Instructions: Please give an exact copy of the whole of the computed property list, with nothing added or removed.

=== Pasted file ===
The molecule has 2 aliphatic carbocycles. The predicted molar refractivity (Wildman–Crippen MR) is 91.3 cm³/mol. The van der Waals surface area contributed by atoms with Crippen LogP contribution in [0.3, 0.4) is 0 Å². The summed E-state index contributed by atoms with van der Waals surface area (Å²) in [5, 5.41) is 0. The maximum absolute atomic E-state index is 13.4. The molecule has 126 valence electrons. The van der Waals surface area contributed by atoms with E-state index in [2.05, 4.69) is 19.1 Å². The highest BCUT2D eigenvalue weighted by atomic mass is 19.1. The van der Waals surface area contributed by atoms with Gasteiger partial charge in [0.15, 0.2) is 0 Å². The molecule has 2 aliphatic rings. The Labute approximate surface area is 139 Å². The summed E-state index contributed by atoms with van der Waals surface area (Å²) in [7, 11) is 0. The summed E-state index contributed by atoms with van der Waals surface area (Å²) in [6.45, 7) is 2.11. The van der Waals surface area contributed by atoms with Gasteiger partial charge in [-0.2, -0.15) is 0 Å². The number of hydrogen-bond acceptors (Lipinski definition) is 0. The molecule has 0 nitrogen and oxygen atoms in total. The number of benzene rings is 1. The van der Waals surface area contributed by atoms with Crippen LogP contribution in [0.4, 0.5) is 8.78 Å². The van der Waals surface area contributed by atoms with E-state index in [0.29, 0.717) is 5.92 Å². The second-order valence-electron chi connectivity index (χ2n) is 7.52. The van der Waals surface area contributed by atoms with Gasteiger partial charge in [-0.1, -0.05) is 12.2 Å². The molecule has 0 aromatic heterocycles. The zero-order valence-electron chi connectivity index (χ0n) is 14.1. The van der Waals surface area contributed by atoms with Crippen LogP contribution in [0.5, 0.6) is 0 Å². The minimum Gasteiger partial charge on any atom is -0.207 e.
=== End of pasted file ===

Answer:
The molecule has 2 aliphatic carbocycles. The predicted molar refractivity (Wildman–Crippen MR) is 91.3 cm³/mol. The van der Waals surface area contributed by atoms with Crippen LogP contribution in [0.3, 0.4) is 0 Å². The summed E-state index contributed by atoms with van der Waals surface area (Å²) in [5, 5.41) is 0. The maximum absolute atomic E-state index is 13.4. The molecule has 126 valence electrons. The van der Waals surface area contributed by atoms with E-state index in [2.05, 4.69) is 19.1 Å². The highest BCUT2D eigenvalue weighted by atomic mass is 19.1. The van der Waals surface area contributed by atoms with Gasteiger partial charge in [0.15, 0.2) is 0 Å². The molecule has 2 aliphatic rings. The Labute approximate surface area is 139 Å². The summed E-state index contributed by atoms with van der Waals surface area (Å²) in [7, 11) is 0. The summed E-state index contributed by atoms with van der Waals surface area (Å²) in [6.45, 7) is 2.11. The van der Waals surface area contributed by atoms with Gasteiger partial charge in [-0.2, -0.15) is 0 Å². The number of hydrogen-bond acceptors (Lipinski definition) is 0. The molecule has 0 nitrogen and oxygen atoms in total. The number of benzene rings is 1. The van der Waals surface area contributed by atoms with Crippen LogP contribution in [0.4, 0.5) is 8.78 Å². The van der Waals surface area contributed by atoms with E-state index in [0.29, 0.717) is 5.92 Å². The second-order valence-electron chi connectivity index (χ2n) is 7.52. The van der Waals surface area contributed by atoms with Gasteiger partial charge in [-0.1, -0.05) is 12.2 Å². The molecule has 0 aromatic heterocycles. The zero-order valence-electron chi connectivity index (χ0n) is 14.1. The van der Waals surface area contributed by atoms with Crippen LogP contribution in [0.5, 0.6) is 0 Å². The minimum Gasteiger partial charge on any atom is -0.207 e.